Seeing the World at Your Doorstep

 
 
 
 
 
 
 
 
 
 

“Going around the world in one day …nice!” said Asti Upiastirin, information staff of the Indonesian Embassy in Windhoek.  More than two hundred visitors, including ambassadors accredited to the Republic of Namibia, enjoyed a variety of performances, crafts and culinary specialties from 13 countries during the second International Charity Bazaar at the Franco Namibian Cultural Center (FNCC) on 12 May 2012 from 10 am – 5 pm held by The Association of Diplomatic Spouses (ADS).  
 
The embassies participating in the bazaar were Indonesia, Algeria, Angola, Cuba, Egypt, France, Kenya, Malaysia, Nigeria, Portugal, Spain, USA and Venezuela. The Sewing Project (a project funded by the ADS) and The Katutura Soap and Doll Project (a project funded by the International Women’s Association in Namibia) also joined the bazaar.
Madame Penehupifo Pohamba, the First Lady of the Republic of Namibia, opened the bazaar by hitting some notes on the Kolintang, Musical Instrument from Indonesia. Tri Astuti Sumartono, the ADS president, welcomed the First Lady and delivered a short speech explaining what the bazaar was all about.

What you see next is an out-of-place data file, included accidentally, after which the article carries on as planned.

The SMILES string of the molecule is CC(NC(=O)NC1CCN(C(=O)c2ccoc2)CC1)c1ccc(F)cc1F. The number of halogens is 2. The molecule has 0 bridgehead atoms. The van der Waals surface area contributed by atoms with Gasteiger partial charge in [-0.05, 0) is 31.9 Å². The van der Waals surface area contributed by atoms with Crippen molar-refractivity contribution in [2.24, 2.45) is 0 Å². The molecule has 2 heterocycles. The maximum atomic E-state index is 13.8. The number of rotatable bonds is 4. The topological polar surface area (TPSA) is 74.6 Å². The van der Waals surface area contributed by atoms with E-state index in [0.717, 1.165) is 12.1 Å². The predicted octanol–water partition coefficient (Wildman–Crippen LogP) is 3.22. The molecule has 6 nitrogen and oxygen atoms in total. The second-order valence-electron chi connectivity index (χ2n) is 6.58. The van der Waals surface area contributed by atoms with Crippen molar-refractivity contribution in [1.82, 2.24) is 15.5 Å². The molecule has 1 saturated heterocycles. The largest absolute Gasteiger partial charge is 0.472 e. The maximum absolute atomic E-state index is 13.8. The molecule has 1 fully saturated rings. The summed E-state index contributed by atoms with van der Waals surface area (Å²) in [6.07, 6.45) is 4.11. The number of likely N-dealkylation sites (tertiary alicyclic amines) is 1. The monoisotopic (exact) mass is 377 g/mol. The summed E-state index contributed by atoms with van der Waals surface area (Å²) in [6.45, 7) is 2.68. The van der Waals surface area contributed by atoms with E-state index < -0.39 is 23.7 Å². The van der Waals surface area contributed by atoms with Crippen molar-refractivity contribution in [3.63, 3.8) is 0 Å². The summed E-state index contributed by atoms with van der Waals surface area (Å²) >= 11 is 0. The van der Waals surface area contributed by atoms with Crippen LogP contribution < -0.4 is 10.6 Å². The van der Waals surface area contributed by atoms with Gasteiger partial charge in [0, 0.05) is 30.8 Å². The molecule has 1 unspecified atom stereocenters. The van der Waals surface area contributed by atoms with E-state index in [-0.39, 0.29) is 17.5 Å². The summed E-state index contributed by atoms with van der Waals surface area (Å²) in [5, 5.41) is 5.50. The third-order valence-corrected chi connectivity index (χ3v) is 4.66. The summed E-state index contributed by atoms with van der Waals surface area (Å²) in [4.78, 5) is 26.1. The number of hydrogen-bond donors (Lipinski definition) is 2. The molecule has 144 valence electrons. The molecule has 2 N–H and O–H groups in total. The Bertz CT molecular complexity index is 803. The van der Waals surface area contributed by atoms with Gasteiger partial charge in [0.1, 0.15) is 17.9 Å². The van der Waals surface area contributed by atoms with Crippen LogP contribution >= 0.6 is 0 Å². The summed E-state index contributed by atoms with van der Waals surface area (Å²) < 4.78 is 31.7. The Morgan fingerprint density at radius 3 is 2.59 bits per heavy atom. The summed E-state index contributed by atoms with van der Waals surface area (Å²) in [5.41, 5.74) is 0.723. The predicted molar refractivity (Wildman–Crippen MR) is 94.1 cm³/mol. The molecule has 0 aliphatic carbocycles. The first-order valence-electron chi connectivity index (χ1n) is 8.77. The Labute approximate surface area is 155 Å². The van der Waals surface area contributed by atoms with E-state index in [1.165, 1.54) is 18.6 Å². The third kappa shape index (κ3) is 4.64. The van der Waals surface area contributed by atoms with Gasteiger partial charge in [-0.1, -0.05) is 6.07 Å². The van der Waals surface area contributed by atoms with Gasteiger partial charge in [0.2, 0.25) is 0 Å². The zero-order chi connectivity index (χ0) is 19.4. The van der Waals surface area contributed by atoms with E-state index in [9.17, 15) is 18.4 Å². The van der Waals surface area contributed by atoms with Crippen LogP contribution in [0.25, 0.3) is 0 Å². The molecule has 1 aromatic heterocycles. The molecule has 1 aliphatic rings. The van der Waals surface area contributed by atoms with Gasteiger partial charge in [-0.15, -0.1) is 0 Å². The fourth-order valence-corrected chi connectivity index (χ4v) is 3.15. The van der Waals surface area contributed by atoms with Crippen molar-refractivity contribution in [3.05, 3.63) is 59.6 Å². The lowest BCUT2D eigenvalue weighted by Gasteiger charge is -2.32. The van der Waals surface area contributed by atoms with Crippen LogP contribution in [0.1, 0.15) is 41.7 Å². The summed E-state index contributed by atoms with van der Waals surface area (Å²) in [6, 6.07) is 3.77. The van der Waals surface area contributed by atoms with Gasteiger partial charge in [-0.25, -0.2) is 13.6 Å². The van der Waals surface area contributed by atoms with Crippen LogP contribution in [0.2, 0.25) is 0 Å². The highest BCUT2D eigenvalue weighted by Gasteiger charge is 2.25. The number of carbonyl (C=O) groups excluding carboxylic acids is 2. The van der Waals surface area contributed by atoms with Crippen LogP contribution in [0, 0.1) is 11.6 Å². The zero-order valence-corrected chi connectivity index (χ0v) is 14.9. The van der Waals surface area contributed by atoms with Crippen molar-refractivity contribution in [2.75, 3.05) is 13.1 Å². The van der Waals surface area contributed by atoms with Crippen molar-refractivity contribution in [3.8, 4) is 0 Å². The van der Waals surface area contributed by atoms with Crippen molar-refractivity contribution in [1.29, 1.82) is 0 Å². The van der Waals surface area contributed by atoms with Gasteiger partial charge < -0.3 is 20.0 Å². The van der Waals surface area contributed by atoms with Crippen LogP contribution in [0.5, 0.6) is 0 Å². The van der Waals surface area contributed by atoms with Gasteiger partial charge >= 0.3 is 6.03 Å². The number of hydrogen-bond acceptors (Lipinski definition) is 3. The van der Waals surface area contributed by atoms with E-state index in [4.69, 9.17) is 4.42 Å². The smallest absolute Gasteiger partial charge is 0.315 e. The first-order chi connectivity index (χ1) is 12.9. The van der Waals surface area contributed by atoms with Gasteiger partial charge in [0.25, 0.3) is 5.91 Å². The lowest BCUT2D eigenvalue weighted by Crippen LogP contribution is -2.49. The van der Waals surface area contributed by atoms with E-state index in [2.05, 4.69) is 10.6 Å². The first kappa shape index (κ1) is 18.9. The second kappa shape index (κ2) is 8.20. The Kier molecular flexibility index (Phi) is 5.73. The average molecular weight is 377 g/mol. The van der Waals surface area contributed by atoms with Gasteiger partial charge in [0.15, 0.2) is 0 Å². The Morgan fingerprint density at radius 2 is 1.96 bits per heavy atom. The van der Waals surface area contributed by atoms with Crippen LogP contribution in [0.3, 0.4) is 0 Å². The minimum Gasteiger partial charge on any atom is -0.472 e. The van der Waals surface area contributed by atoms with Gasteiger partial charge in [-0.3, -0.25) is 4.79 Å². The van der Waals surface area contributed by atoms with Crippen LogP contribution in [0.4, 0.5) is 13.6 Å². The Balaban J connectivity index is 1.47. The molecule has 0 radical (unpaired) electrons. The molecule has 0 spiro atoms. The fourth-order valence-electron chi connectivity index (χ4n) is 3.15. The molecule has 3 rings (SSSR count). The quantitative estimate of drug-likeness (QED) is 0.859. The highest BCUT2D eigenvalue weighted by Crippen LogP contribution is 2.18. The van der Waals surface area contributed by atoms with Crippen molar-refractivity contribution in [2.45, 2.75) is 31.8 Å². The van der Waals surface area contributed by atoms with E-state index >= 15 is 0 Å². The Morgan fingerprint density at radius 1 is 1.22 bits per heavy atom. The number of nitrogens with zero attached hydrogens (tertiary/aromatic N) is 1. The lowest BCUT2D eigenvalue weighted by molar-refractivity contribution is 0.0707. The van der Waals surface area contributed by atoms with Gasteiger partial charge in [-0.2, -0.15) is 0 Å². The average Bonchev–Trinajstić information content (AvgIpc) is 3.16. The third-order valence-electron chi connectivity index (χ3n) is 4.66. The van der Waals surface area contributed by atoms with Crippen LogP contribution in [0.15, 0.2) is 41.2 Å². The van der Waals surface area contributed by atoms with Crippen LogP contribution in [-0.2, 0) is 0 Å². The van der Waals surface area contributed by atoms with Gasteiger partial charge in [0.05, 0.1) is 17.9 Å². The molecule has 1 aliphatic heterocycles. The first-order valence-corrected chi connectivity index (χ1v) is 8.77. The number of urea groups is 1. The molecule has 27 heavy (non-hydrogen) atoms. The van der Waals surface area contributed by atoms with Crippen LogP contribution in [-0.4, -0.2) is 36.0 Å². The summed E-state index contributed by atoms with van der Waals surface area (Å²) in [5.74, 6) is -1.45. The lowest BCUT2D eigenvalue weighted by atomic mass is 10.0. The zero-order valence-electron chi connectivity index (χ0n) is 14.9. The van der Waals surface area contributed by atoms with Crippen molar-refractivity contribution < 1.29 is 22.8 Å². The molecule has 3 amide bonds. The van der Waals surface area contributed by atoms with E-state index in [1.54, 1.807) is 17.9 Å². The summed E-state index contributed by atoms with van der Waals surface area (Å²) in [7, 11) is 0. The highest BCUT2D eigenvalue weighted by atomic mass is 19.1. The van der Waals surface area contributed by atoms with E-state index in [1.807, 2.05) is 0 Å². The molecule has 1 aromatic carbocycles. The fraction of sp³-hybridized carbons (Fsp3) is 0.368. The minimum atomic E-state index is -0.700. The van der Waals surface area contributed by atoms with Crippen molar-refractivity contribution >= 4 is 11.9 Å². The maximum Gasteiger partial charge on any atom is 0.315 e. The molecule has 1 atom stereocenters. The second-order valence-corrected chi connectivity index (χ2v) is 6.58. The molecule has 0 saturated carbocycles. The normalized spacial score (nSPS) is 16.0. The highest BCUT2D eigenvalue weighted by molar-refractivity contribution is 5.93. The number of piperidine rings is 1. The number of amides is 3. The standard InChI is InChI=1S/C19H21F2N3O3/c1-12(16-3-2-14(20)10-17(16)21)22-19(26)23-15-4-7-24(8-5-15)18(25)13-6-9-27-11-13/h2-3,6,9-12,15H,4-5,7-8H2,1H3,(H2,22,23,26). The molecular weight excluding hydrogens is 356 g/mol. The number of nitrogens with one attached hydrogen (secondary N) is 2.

Besides raising funds for charity purposes for the underprivileged people in Namibia, the international charity bazaar was also an opportunity for accredited embassies in Namibia to promote and introduce their culture, crafts and food to the public in Windhoek, she stated.
The Indonesian Embassy, with assistance from Dharma Wanita Persatuan KBRI Windhoek, sold crafts from various regions in Indonesia and food such as Nasi Uduk, Bihun Goreng, Dadar Gulung, Bakwan Jagung and Risoles Ragout Ayam. Meanwhile home-staff and local-staff played the Kolintang and performed Indonesian, English and African songs.
 
Algeria sold delicious couscous, Egypt had mouth-watering baklava, France sold fragrant croissant and quiche. Portugal displayed beautiful bags made from cork and Spain presented their signature olive oil, wine and paella, which was gone in minutes. Cuba entertained bazaar visitors with songs and dances while Thomas Brouns from the US Embassy played the accordion.
 
Made Santi Ratnasari, Head of Information Section from the Indonesian Embassy, remarked that hearing the accordion reminded her of the days she spent studying in the Netherlands.
 
Angolan teenagers performed two traditional dances and one contemporary dance. Tuka Alsoufi, the daughter of an Egyptian Embassy staff performed a belly dance accompanied by her brother to the delight of the bazaar visitors.
 
The ADS – FNCC International Charity Bazaar was truly a fun and entertaining day for the residents of Windhoek. They got to experience other cultures, meet different nationalities, taste traditional food without going abroad, right here on their doorstep, but above all, this event was ultimately held for a good cause: to raise funds to help the underprivileged Namibians (Source: ADS/KBRI Windhoek).